Medical imaging procedures where excess radiation exposure may be more likely to cause harm include CT scans, nuclear medicine studies, and fluoroscopy, because they tend to use higher amount of ionizing radiation to begin with.
The goal of this initiative is to reduce unnecessary radiation exposure from CT, nuclear medicine studies, and fluoroscopy, in order to minimize related risks and support the benefits of these exams.
The safety and quality of mammography and the amount of radiation associated with mammography procedures are tightly regulated by FDA under the Mammography Quality Standards Act (MQSA). Mammograms, like all imaging studies that use ionizing radiation, can increase the risk of cancer. However, in the case of mammograms the risk is very small and outweighed by the benefits of early detection of breast cancer. This initiative does not pertain to mammography.
For more information about FDA’s oversight of mammography, see: Mammography Quality Standards Act and Program.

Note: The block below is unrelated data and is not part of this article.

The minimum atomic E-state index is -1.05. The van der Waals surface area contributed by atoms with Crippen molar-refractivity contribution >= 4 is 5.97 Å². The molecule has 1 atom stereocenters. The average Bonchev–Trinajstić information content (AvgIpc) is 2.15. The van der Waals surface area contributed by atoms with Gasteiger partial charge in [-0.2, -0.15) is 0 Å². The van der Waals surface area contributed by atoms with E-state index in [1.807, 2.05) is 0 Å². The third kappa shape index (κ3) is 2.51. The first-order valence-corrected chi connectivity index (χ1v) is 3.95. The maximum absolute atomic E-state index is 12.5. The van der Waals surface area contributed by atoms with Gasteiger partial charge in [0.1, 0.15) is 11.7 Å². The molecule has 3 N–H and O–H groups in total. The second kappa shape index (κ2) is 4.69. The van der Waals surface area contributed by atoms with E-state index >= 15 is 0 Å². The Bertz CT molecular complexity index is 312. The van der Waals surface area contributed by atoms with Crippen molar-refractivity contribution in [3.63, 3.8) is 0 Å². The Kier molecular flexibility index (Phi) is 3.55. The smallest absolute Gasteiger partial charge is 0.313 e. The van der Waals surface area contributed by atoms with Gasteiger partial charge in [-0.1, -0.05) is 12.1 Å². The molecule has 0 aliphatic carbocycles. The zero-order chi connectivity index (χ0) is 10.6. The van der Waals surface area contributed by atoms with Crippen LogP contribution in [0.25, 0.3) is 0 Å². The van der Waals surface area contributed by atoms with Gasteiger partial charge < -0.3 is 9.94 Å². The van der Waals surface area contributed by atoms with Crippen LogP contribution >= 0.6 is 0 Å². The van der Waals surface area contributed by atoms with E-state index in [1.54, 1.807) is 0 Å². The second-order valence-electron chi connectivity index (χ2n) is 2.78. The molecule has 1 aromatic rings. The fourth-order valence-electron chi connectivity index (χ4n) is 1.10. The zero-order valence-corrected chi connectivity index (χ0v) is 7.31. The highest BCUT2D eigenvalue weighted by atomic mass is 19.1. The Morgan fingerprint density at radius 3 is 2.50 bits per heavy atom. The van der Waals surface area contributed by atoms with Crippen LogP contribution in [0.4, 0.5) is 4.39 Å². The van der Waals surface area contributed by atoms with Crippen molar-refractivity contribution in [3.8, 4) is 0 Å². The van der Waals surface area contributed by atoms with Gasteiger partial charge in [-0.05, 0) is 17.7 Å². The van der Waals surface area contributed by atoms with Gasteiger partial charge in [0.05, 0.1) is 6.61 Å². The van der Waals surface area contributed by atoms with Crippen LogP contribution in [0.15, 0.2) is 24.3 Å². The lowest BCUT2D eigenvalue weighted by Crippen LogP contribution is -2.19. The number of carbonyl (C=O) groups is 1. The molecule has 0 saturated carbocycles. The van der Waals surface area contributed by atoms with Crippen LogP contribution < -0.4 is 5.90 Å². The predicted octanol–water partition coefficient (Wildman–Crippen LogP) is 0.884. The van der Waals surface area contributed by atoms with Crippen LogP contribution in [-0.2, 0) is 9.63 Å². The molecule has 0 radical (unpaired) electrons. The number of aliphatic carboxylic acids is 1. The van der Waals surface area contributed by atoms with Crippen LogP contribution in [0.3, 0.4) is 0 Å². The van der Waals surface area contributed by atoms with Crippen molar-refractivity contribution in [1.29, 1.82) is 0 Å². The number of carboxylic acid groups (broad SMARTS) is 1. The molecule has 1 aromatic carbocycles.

Providers should review their radiation dosing protocols to ensure the correct dose is planned for each study, and should implement quality control procedures to ensure the dosing protocols are followed every time and the planned amount of radiation is administered.
Providers should also consider whether or not an alternative imaging procedure that does not use ionizing radiation, such as ultrasound or MRI, can be performed in any given case.
Patients should follow their doctors’ recommendations, since medically necessary imaging studies, when administered properly, can provide important health information to guide diagnosis and treatment. However, patients who have questions about a recommended imaging study or about a study they have undergone regarding radiation exposure should speak with their doctors.
The use of body scanners at airports exposes individuals to a negligible x-ray dose and a miniscule increased risk of cancer. Unlike medical imaging, in which x-rays are used to penetrate the skin to visualize organs and other parts of the body, body scanners use low level x-rays to visualize what is on the surface of the skin. The amount of radiation to which a traveler is exposed from a single body scan is about the equivalent of the amount of radiation he or she would experience during one minute of flight in an airplane at 40,000 feet.